The artists who have contributed to this exhibition, with very few exceptions, are too young to have been personally aware of the issues themselves (even if they had been in the city at the time, which most of them were not), and have taken a broad license to interpret the subject matter in their own ways. Main’s curating style is evident here by the conspicuous absence of any over riding directive in terms of the theme and its delivery. But this is not the mere granting of “artistic license” (a common excuse for dilettantism and bastardisation), but an intuitive laisser faire that in Main’s view brings out the best in each individual practitioner. She has assembled, primarily, not a body of work, but a body of artists, many of whom she has worked with previously (in the two previous “Cambridge and Camberwell” exhibitions at the Shop in Jesus Lane), and whom she feels never fail in inventiveness, and openness to the space, the brief and to each other. The result is surprisingly congruent, without being homogenous, even whilst perhaps, to the chagrin of hard-line Kite campaigners, too playful and whimsical for the deep seriousness of the event itself.
But if ‘change of use’ is a theme that reflects aspects of municipal policy, it surely also is a highly apposite description of a certain type of art practice: the use of the ‘readymade’, the appropriation of objects to a different context, is an established principle in contemporary art with a now venerable history stretching back nearly a hundred years to Duchamp’s notorious Fountain. Change of use is also at the heart of the Changing Spaces’ endeavour, the appropriation (duly licensed of course!) of unused commercial property for the purposes of art and craft representing a poignant reversal and hence to some extent maybe even an attempt at atonement for the wounding of the Kite.
Moreover, the playfulness of the pieces themselves is curiously reminiscent of the very soul of the original Kite community, with its craftsmen and -women, its antiques shops, cafes, pubs and meeting places. On the ground floor, Hurst’s kinetic sculptures, which greet you as you enter the space, are at first curiously kitsch and then delightfully surprising as the robotics spring into action; Potenza’s totem pole of discarded clothing seems full of mischievous esoteric import; Cuthbert and Velez’ miniature pub with sound track is itself a haunting evocation of changing times and attitudes; whilst Poon’s trademark newspapers are beautifully transformed into a curtain of paper boats of decreasing size, conveying the dead to their rest.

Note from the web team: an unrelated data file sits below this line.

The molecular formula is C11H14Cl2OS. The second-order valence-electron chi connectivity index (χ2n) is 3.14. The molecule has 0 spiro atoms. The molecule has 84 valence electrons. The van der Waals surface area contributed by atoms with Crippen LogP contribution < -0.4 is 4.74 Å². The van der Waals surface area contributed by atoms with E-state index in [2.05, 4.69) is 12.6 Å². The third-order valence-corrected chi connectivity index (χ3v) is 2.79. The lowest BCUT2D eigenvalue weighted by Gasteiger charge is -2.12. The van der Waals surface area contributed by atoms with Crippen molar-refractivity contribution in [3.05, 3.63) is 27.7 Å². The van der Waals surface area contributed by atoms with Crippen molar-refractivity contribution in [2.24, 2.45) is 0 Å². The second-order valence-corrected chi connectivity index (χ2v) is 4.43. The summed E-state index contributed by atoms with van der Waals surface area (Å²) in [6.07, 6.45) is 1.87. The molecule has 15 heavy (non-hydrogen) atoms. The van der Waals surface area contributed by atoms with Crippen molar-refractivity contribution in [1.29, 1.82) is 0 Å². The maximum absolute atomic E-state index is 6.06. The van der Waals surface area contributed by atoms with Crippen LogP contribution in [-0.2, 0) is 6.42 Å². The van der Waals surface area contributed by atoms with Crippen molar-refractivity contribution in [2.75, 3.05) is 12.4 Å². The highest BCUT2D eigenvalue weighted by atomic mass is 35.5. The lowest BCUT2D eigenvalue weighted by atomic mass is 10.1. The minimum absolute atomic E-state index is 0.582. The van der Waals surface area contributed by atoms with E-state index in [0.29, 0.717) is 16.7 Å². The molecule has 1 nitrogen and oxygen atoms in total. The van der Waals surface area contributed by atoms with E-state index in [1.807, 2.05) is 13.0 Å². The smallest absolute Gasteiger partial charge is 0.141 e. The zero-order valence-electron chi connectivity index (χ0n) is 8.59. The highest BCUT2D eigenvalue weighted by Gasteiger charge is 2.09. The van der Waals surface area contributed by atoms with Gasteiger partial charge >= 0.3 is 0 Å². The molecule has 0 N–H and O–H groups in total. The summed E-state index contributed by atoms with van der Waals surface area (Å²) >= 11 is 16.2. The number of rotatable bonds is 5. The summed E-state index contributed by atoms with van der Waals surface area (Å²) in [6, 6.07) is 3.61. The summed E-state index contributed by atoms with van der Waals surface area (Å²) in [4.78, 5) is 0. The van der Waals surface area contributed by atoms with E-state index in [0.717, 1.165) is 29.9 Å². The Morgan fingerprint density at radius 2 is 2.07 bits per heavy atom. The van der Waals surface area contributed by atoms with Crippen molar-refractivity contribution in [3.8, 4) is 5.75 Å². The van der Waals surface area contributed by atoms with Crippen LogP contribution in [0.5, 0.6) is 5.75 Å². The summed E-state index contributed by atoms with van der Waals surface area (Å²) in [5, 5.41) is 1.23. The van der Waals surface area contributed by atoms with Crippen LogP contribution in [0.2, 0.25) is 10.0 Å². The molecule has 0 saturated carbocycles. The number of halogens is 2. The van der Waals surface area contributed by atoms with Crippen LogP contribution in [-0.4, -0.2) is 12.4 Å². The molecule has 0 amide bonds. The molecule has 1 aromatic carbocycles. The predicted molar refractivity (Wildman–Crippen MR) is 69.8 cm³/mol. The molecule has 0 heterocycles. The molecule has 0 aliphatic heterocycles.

On the first floor, Porter’s upended hearth with plinth/cupboard and china cat chime beautifully with some of the frames from the film itself, which is showing in the same room; Stein’s quirky kitchen inspires a mixture of mirth and mock horror; Manarakis’ prosthetic foot marches into a blank wall, and Martin’s spread of builder’s sand prostrates itself before you, a synecdochal nod to construction, and a perhaps a metaphor for the passage of time.
It’s too easy to sing the Red Flag and rouse people’s sensitivities about corporations and capitalism riding roughshod over “the people”. Sometimes the point can be made in other ways. This is an art exhibition, and each of the artists here has taken the theme of displacement (which is after all for many of us, at some juncture of experience, a fact of life) and given it their own slant. Maybe there is a place for a more sober inquest into this historical decimation of a community, but maybe also such an event would be too easily an excuse for dwelling on things that can only continue to hurt. In art surely the possibility exists not just to represent, but to substantively change, or even assist in the healing of such trauma?
Interview with Trevor Porter
by Pete Jackson December 2011
Trevor Porter’s installation in the former Galloway and Porter shop window on Sydney Street was attracting significant attention from passers by even as he worked on it. Trevor had imported an assortment of artefacts to work with and was engrossed in a bizarre piece of construction as I arrived to talk to him, involving an old model galleon, complete with masts, stays and sails, which appeared to be in process of morphing into a suitcase…
I had been familiar with Porter’s work previously, and have admired his attention to detail in producing his characteristically fantastical pieces, bending familiar reality into things it was never meant to describe: doors that opened in the middle of tables, table tops made out of flattened chairs, quasi-human figures fashioned from defunct electrical equipment.
For this series he had also brought along a collection of old oil paintings – mainly landscapes – which he proceeded to cut and paste into various compromising positions: one formed the interior lining of a banjo case, another peeped tantalisingly from the folds of a threadbare fur coat. Several more were laid out in various stages of hybridisation, ready to be deployed in some other mischievous invention.